Impact | Negative
CIVICUS Rating | Repressed
On February 4, President Andrés Manuel López Obrador publicly stated that it is a government priority to promote a public administration reform that contemplates the absorption of 16 decentralized agencies by national state secretariats, among them the Executive Secretariat of the National Anticorruption System (SE-SNA in Spanish). This measure aims to “put an end to corruption in the autonomous entities”, however, the opposition questioned it alleging that it is a strategy to eliminate institutional counterweights.
The SE-SNA is the entity in charge of preventing, denouncing and fighting corruption in Mexico’s public institutions. On February 8, the entity opened a public consultation on the Implementation Program of the National Anticorruption Policy. It also published the Code of Ethics of the Public Administration, which establishes, among other things, guidelines applicable to civil servants such as the prohibition of accepting gifts or compensation during the exercise of their functions, or the constitution of Ethics Committees for the implementation, dissemination and monitoring of the principles established in the Code.
What are the chances that this reform will be implemented? In order to modify the structure and operation of the decentralized agencies of constitutional rank, an amendment of the Magna Carta is required. Since the renewal of the Chamber of Deputies, Morena no longer has the necessary votes to approve the initiative without negotiating with the opposition. For this reason, on February 15, the President indicated that his government no longer had the time necessary to carry out the reform, which is resisted by the conservative bloc. However, the future of those agencies that do not enjoy constitutional protection may be different, since they are within the orbit of the Executive Branch.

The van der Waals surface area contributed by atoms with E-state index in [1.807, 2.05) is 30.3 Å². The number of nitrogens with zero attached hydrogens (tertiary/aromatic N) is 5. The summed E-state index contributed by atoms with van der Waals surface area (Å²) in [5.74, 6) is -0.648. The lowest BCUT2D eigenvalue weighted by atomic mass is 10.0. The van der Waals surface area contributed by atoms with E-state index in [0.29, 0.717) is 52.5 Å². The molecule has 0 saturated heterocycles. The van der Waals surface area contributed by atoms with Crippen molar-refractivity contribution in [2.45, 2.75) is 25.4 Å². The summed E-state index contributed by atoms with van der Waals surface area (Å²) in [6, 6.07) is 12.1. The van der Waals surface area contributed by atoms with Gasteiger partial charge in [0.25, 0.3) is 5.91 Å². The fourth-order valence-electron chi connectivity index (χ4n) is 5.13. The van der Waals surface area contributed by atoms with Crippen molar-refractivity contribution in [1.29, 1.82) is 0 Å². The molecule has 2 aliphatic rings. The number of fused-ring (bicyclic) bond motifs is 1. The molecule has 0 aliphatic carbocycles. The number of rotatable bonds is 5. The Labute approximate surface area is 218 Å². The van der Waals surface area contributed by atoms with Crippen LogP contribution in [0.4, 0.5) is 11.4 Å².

AMLO’s project caused an instant reaction from the opposition ranks. On the one hand, Senator Damian Zepeda of the PAN, anticipated that his party will not allow the President, “whose real intention is to continue delivering contracts and works with opacity, to disappear the autonomous agencies that took years to consolidate”. His PRI peer Manuel Añorve Baños was in favor of analyzing the merger of some autonomous agencies, as long as their elimination is discouraged. The Secretary General of the PRD, Adriana Díaz Contreras, stated that the presidential proposal should not be seen as an administrative measure, but as a constitutional step backwards.